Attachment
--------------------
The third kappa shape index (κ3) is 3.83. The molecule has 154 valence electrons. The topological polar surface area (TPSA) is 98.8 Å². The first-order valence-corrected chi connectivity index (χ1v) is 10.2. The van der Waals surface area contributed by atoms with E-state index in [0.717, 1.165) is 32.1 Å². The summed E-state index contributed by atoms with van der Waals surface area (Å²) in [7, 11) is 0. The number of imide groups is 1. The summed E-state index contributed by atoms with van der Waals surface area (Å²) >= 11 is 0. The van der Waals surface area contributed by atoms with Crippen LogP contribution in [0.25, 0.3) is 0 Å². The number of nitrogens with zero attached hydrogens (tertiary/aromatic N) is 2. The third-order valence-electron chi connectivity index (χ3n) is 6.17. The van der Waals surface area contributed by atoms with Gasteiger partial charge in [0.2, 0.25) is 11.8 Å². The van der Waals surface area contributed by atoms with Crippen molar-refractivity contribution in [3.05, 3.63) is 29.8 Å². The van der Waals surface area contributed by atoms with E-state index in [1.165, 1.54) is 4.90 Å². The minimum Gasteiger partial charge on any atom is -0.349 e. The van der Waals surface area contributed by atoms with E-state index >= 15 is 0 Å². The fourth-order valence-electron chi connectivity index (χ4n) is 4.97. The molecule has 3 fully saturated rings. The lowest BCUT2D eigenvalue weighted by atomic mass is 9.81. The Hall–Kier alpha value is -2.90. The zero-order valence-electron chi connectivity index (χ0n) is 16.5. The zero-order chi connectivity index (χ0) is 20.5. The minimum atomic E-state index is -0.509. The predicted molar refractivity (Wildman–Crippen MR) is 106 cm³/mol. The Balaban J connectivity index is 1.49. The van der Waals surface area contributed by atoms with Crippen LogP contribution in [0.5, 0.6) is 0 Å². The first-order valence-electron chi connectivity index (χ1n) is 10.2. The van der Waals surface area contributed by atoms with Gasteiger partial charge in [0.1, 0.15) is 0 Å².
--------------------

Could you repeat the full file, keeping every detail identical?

The third kappa shape index (κ3) is 3.83. The molecule has 154 valence electrons. The topological polar surface area (TPSA) is 98.8 Å². The first-order valence-corrected chi connectivity index (χ1v) is 10.2. The van der Waals surface area contributed by atoms with E-state index in [0.717, 1.165) is 32.1 Å². The summed E-state index contributed by atoms with van der Waals surface area (Å²) in [7, 11) is 0. The number of imide groups is 1. The summed E-state index contributed by atoms with van der Waals surface area (Å²) >= 11 is 0. The van der Waals surface area contributed by atoms with Crippen LogP contribution in [0.25, 0.3) is 0 Å². The number of nitrogens with zero attached hydrogens (tertiary/aromatic N) is 2. The third-order valence-electron chi connectivity index (χ3n) is 6.17. The van der Waals surface area contributed by atoms with Gasteiger partial charge in [0.2, 0.25) is 11.8 Å². The van der Waals surface area contributed by atoms with Crippen molar-refractivity contribution in [3.05, 3.63) is 29.8 Å². The van der Waals surface area contributed by atoms with E-state index in [1.165, 1.54) is 4.90 Å². The minimum Gasteiger partial charge on any atom is -0.349 e. The van der Waals surface area contributed by atoms with E-state index >= 15 is 0 Å². The fourth-order valence-electron chi connectivity index (χ4n) is 4.97. The molecule has 3 fully saturated rings. The lowest BCUT2D eigenvalue weighted by atomic mass is 9.81. The Hall–Kier alpha value is -2.90. The zero-order valence-electron chi connectivity index (χ0n) is 16.5. The zero-order chi connectivity index (χ0) is 20.5. The minimum atomic E-state index is -0.509. The predicted molar refractivity (Wildman–Crippen MR) is 106 cm³/mol. The Balaban J connectivity index is 1.49. The van der Waals surface area contributed by atoms with Crippen LogP contribution in [0.5, 0.6) is 0 Å². The first-order valence-electron chi connectivity index (χ1n) is 10.2. The van der Waals surface area contributed by atoms with Gasteiger partial charge in [0.1, 0.15) is 0 Å².